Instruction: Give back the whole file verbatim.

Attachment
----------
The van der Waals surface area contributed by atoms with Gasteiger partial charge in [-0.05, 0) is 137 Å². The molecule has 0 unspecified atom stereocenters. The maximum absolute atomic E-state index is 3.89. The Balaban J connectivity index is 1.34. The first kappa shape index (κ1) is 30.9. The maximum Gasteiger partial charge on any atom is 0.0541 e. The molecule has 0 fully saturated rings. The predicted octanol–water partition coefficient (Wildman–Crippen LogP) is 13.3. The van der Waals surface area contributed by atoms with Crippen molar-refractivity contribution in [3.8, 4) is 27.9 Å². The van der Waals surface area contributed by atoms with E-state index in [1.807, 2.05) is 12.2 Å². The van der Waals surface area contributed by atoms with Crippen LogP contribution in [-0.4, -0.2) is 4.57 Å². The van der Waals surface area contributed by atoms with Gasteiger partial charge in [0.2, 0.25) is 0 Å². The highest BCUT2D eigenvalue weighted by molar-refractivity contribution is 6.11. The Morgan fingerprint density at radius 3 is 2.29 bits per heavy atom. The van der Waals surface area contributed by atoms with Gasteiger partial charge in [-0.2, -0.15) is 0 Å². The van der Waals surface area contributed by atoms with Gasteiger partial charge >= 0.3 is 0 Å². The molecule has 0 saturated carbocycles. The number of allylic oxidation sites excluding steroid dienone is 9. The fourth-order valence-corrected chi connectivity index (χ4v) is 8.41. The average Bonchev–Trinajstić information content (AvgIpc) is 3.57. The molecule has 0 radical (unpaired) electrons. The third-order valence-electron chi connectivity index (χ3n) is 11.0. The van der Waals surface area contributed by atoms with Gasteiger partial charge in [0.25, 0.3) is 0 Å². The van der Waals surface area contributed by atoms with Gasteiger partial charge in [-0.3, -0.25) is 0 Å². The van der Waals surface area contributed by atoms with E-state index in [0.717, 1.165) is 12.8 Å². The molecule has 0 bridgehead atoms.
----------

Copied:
The van der Waals surface area contributed by atoms with Gasteiger partial charge in [-0.05, 0) is 137 Å². The molecule has 0 unspecified atom stereocenters. The maximum absolute atomic E-state index is 3.89. The Balaban J connectivity index is 1.34. The first kappa shape index (κ1) is 30.9. The maximum Gasteiger partial charge on any atom is 0.0541 e. The molecule has 0 fully saturated rings. The predicted octanol–water partition coefficient (Wildman–Crippen LogP) is 13.3. The van der Waals surface area contributed by atoms with Crippen molar-refractivity contribution in [3.8, 4) is 27.9 Å². The van der Waals surface area contributed by atoms with E-state index in [1.807, 2.05) is 12.2 Å². The van der Waals surface area contributed by atoms with Crippen LogP contribution in [-0.4, -0.2) is 4.57 Å². The van der Waals surface area contributed by atoms with Gasteiger partial charge in [0.2, 0.25) is 0 Å². The highest BCUT2D eigenvalue weighted by molar-refractivity contribution is 6.11. The Morgan fingerprint density at radius 3 is 2.29 bits per heavy atom. The van der Waals surface area contributed by atoms with Gasteiger partial charge in [-0.2, -0.15) is 0 Å². The van der Waals surface area contributed by atoms with Gasteiger partial charge >= 0.3 is 0 Å². The molecule has 0 saturated carbocycles. The number of allylic oxidation sites excluding steroid dienone is 9. The fourth-order valence-corrected chi connectivity index (χ4v) is 8.41. The average Bonchev–Trinajstić information content (AvgIpc) is 3.57. The molecule has 0 radical (unpaired) electrons. The third-order valence-electron chi connectivity index (χ3n) is 11.0. The van der Waals surface area contributed by atoms with Gasteiger partial charge in [0.25, 0.3) is 0 Å². The van der Waals surface area contributed by atoms with Gasteiger partial charge in [-0.3, -0.25) is 0 Å². The van der Waals surface area contributed by atoms with E-state index in [0.717, 1.165) is 12.8 Å². The molecule has 0 bridgehead atoms.